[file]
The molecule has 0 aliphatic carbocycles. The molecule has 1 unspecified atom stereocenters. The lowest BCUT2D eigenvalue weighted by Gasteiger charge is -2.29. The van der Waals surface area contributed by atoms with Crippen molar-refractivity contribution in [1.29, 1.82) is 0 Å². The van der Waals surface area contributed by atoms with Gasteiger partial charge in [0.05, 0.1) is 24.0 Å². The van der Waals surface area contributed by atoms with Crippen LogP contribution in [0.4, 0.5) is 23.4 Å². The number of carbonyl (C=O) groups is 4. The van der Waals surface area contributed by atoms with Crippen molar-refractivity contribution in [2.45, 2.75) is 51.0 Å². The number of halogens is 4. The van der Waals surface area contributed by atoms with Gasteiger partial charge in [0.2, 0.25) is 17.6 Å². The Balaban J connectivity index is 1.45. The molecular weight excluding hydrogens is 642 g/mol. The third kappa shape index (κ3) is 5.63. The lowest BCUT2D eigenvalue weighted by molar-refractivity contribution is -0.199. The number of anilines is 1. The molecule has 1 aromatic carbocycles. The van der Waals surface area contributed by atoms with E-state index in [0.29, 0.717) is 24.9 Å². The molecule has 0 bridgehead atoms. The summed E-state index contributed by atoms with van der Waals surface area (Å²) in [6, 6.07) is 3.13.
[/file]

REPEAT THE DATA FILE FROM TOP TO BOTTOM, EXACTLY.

The molecule has 0 aliphatic carbocycles. The molecule has 1 unspecified atom stereocenters. The lowest BCUT2D eigenvalue weighted by Gasteiger charge is -2.29. The van der Waals surface area contributed by atoms with Crippen molar-refractivity contribution in [1.29, 1.82) is 0 Å². The van der Waals surface area contributed by atoms with Gasteiger partial charge in [0.05, 0.1) is 24.0 Å². The van der Waals surface area contributed by atoms with Crippen LogP contribution in [0.4, 0.5) is 23.4 Å². The number of carbonyl (C=O) groups is 4. The van der Waals surface area contributed by atoms with Crippen molar-refractivity contribution in [2.45, 2.75) is 51.0 Å². The number of halogens is 4. The van der Waals surface area contributed by atoms with Gasteiger partial charge in [0.2, 0.25) is 17.6 Å². The Balaban J connectivity index is 1.45. The molecular weight excluding hydrogens is 642 g/mol. The third kappa shape index (κ3) is 5.63. The lowest BCUT2D eigenvalue weighted by molar-refractivity contribution is -0.199. The number of anilines is 1. The molecule has 1 aromatic carbocycles. The van der Waals surface area contributed by atoms with E-state index in [0.29, 0.717) is 24.9 Å². The molecule has 0 bridgehead atoms. The summed E-state index contributed by atoms with van der Waals surface area (Å²) in [6, 6.07) is 3.13.